The Nissan Juke-R is the company's tiny little Juke crossover stuffed with the powerful guts of the Nissan GT-R — one of the fastest cars on the planet. Here's the story of how a bunch of lunatic Nissan engineers quietly and secretly built the most audacious production car in a generation without anyone finding out.
This week, I was attending a pretty comprehensive Nissan press event, and one of the highlights of the whole thing was a chance to drive the Juke R. The event was also great because it included lots of opportunities to interact with Nissan engineers, like the man in charge of motorsports, Jerry Hardcastle.
Aside from having a great name and a stereotypically British love of tepid beer, Hardcastle was also the man behind the Juke R. The Juke R is, essentially, a Juke with GT-R running gear, which is an absolutely insane concept. Wonderful, absolutely, but also completely, clinically nuts.
As you could imagine, getting a huge, respected, and established company like Nissan to agree to the Juke R is a colossal challenge on its own, and, true to his race-bred engineering background, Hardcastle found a novel solution to this problem: he didn't really get permission.
Now, before I go on with the story, I should make one quick disclaimer: I really liked Jerry Hardcastle, and I don't want to get him in trouble. He told me that most of this story is okay to tell, but he'd prefer some details not be known. The problem is, I can't exactly recall which details he meant. And the story's just too damn good to not tell.
So, Jerry, before I go on, please know that I have a ton of respect for you, and if I reveal anything you aren't that crazy about, sorry, but I think in the end everyone will just like the Juke-R that much more. Honest.
Okay, so here's the deal. The European-based Juke team knew they wanted something striking and exciting to promote the car, and Nissan's had a history of some crazy experiments. They wanted a crazy Juke, and it wasn't long before the idea of a Juke and GT-R unholy offspring came around.
So, the first thought was to just stretch a Juke body to make it fit a full normal GT-R platform. But that got nixed because the Juke team said it had to be a normal Juke body as much as possible. So, lots more experimenting was needed.
To build the first prototype, the team looked around in the press car fleet for a couple of "forgotten" cars. Incredibly, they were able to find a Juke and a GT-R in the fleets that no one would really miss. They had to go this route to keep the rest of the company from knowing what they were doing, since anyone rational would have likely put a stop to it immediately. It was, after all, a true skunkworks project.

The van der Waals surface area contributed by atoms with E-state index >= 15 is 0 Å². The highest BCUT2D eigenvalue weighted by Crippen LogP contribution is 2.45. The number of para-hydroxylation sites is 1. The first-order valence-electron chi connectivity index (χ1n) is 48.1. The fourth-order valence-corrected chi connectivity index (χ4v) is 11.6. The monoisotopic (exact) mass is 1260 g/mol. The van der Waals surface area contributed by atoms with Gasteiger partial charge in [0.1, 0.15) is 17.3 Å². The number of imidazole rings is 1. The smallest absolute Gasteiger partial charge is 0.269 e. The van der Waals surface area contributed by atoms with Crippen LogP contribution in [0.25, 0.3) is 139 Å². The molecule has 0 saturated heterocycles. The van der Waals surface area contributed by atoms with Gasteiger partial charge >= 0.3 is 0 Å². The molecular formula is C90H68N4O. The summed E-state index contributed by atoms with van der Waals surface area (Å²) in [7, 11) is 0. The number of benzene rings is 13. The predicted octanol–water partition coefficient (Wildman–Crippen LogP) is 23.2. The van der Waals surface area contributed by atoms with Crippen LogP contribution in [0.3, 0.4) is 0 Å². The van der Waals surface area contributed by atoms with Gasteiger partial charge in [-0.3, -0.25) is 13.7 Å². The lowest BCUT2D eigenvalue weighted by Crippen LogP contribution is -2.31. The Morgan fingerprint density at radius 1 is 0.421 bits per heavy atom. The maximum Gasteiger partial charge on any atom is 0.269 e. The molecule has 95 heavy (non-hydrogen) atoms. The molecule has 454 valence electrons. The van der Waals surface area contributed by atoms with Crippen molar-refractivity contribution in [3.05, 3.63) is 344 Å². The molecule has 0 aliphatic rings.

Surprisingly, the Juke and GT-Rs measurements weren't as far off as you'd guess. The Juke's track was close enough to the GT-R's that a set of fender flares could cover the difference, but the wheelbase was a good bit shorter. In order to make it work, the GT-R's platform was shortened by a good amount, and that meant the driveshaft had to be shortened, too. Neither of which had ever been tried before.
Again thanks to the skunkworks/super-secret nature of the project, the Juke-R team couldn't just contact the GT-R team in Japan and ask for all the specs and details and code for the traction control system to evaluate and rework for the Juke's dimensions — they just had to try it out.
So, they used an outside shop for the conversions and build, to keep people from noticing the very strange stuff happening, and pretty soon they had a Juke riding on some very relocated GT-R bits — suspension, drivetrain, everything, even dash panels. To the car's computer brain, it's still a GT-R.
Once it was all together, the big question was will it actually work? No one really knew how the GT-R's very advanced traction control and stability management systems would react to something that didn't weigh what a normal GT-R weighed, wasn't the same length, had a different center of gravity, all that.
They did the only thing they could do: they asked a test driver if he'd like to do something fun.
The end result was that, remarkably, the GT-R's computers adapted without any trouble. Sure, they were getting some inputs that differed a good bit from the norm, but the algorithms adapted and did s0me math and managed, making one absurdly fast Juke.
When I got my chance to drive the Juke R, it really does feel like a GT-R in outdoor gear. Sure, you're sitting a bit higher, and the view out the windshield is quite different, but all the familiar GT-R switches and dials and knobs are there on the dash, just moved around a bit.
And it goes like a GT-R, too. Which is in the manner of stink. Acceleration is absurd, and on the short drive I got in it, I had a blast. Sure, I got it squirrely a number of times, but that's just the kind of car this thing is.
So, amazing work, Mr.Hardcastle. I hope I didn't get you in too much trouble.